Star Wars: Tales of the Jedi Preaches to its own Choir, and does so Beautifully


AP Images

Ashley Eckstein, voice of character Ahsoka Tano, poses on the red carpet of a “Force 4 Fashion” event.

Maddox Karnes, Arts and Entertainment editor

When talking about big media franchises, “Star Wars” is almost always one that comes up in the conversation. With over 40 years of canonical content, they’ve produced some of the most beloved and cherished pieces of cinema, and they’ve also produced films that might as well be labeled as cash-grab sensory videos.

 However, their latest animated project, “Star Wars: Tales of the Jedi,” luckily takes the route of cherished cinema and is a stand-out amid the sea of new Disney + shows.

The first season, released Oct. 26, contains six episodes. The show is an anthology series with each episode giving a 10 to 15 minute insight into a Jedi’s story throughout the prequel trilogy era of the franchise.

The show has Dave Filoni as executive producer and consists of a powerhouse voice-acting cast. Ashley Eckstein reprises her role as fan-favorite character Ahsoka and Liam Neeson returns to voice the character of Qui-Gon Jinn.

With each episode lasting a quarter of an hour, it makes sure that not a single second goes to waste. Whether it is remarkable dialogue, breathtaking animated shots or an exquisite soundtrack, the show promises to grab your attention and not let go until after the credits roll.

As a lifelong “Star Wars” watcher, and someone who is particularly fond of their animated shows, the anthology series felt like a love letter to the stories and characters that fans grew up with. It built off previous information from a plethora of sources in the “Star Wars” repertoire, and it also cleared up questions from the company’s previous installments.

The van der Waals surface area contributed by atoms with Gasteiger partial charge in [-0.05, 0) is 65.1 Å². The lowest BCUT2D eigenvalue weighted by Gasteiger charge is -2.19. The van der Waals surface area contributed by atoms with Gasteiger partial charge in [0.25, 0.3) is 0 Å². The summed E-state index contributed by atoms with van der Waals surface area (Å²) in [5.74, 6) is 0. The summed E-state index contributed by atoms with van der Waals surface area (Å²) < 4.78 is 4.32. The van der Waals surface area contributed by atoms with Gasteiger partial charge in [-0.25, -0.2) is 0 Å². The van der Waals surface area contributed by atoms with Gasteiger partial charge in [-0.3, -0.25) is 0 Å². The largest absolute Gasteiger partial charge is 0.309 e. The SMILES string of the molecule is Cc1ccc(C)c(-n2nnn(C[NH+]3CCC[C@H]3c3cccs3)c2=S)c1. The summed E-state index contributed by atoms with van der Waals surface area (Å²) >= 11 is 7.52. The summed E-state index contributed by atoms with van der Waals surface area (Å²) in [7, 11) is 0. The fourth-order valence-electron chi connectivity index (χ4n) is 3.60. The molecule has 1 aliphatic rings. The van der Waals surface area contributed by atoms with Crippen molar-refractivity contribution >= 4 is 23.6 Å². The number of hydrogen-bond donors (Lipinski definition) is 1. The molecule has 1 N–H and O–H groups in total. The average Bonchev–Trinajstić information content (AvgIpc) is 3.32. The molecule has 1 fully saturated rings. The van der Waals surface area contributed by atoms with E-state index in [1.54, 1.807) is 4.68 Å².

The only hiccup the series encounters is the demographic of its viewers: superfans. To properly consume this series, viewers must have already completed some pretty hefty homework. For example, if you haven’t watched “Star Wars: The Clone Wars,” about half of the series isn’t going to make sense.

That may not seem like a huge deal; however, “Star Wars: The Clone Wars” is approximately 66 hours long. Odds are the casual Disney + subscriber scrolling for a quick flick to watch hasn’t dedicated almost three straight days of their life to a “Star Wars” cartoon. Only the people who have religiously viewed “Star Wars” content fully appreciate the show – but maybe that’s not a terrible thing.

With a world as vast as Star “Wars” on a platform as gigantic as Disney, it’s easy for projects to get lost in the shuffle. So many try to fit an array of different molds that the end result is just mush. “Tales of the Jedi,” however, reaches a specific group of people. The show knows who’s watching it, and it allows it to go deep with lore and characters.

Without the concern of commercial success, the series is allowed to focus on diehard fans and what they would want to see. The show doesn’t feel like it was made with the intention of getting the most clicks or views, it just wants to build on the beloved “Star Wars” universe.

The approach is fresh, exciting and rewarding. Hopefully other media companies are paying attention to “Star Wars: Tales of the Jedi” and the wonderful piece of art they’ve put forward as their latest project.